Many of us lack the ability to set clear boundaries for ourselves, or have difficulty communicating our boundaries to others - leading to feelings of resentment that make it tricky for relationships to flourish.
But it really needn’t be the guessing game that we make it. With a little guidance, we can develop skills which make all relationships a lot simpler to navigate.
So here are a few of the key ‘problem areas’, and how we might avoid them in the future with a little help from assertiveness.
4 Common Mistakes that Hurt Relationships1. Confusing assertive and aggressive behaviours
A mistake that many people make is not quite striking the right balance between assertion and aggression. And it’s a mistake that’s easy to make, because the two sit closer together than you might think and the lines are often blurred - particularly in the workplace.
It can be really tricky to make an objective self-assessment on this, so perhaps one of the easiest ways to judge whether or not we’re crossing the line towards aggression is by asking ourselves a few simple questions:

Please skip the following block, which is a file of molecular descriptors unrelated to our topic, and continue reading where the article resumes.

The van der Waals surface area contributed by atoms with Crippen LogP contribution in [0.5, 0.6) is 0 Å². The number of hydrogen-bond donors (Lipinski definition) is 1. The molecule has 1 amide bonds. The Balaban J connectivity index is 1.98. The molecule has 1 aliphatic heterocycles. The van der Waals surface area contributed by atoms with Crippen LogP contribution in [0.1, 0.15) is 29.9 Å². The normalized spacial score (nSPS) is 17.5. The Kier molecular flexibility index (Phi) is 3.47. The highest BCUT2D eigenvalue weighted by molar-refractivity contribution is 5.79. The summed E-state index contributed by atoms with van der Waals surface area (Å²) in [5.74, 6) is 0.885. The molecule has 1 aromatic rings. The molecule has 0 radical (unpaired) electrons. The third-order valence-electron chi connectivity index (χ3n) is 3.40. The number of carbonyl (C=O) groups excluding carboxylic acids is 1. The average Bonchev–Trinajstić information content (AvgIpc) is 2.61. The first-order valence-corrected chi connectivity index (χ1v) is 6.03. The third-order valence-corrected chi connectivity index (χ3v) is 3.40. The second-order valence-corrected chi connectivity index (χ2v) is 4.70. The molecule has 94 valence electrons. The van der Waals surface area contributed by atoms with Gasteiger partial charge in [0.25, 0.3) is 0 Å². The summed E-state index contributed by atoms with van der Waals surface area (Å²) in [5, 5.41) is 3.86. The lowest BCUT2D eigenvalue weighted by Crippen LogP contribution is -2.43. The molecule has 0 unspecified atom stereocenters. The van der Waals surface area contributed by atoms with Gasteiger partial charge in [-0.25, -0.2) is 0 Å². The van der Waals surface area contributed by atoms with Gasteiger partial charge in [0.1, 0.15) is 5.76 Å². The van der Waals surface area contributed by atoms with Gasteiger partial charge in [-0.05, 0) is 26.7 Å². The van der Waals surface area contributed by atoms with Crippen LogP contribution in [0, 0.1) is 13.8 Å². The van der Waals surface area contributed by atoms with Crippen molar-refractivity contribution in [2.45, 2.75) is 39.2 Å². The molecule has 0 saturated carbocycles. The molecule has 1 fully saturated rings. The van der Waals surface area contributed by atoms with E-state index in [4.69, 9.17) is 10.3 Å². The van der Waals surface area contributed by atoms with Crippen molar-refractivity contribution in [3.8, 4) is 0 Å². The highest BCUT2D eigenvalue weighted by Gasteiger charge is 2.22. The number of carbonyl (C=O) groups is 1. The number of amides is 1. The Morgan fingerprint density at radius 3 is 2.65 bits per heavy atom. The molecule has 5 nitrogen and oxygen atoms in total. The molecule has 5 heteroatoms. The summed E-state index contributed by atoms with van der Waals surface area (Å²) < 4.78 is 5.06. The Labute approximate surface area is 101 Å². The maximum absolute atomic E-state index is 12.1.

- Do I have to win at every task/argument?
- Do I find myself talking (or shouting!) over others often?
- Do I find it hard - even feel myself getting angry - when people don’t share my opinion?
- Do I often end up ‘in charge’ in group situations?
- Do I struggle to let others take the limelight?
- Do I worry that people will think I’m a pushover if I don’t stand my ground?
- Do I find it a real struggle when things don’t go how I’d like them to?
- Do I often revert to sarcasm or meanness?
If you answered ‘yes’ more than you answered ‘no’, there’s a good chance that your behaviour is bordering on aggressive, or simply acting aggressively full stop! And though a degree of self-assurance is a very admirable quality in a colleague, employee, friend or romantic partner, out-and-out aggression most certainly isn’t.
What assertiveness teaches us is to respect the opinions and values of others, as much as we advocate for our own. And it’s only with equal give and take that we can really nurture our personal relationships.
2. Acting passively
On the flip side of aggression, there’s passive behaviour. And, where one might assume that it’s better to be passive than it is aggressive, it can be just as damaging to our relationships, and certainly worse for ourselves.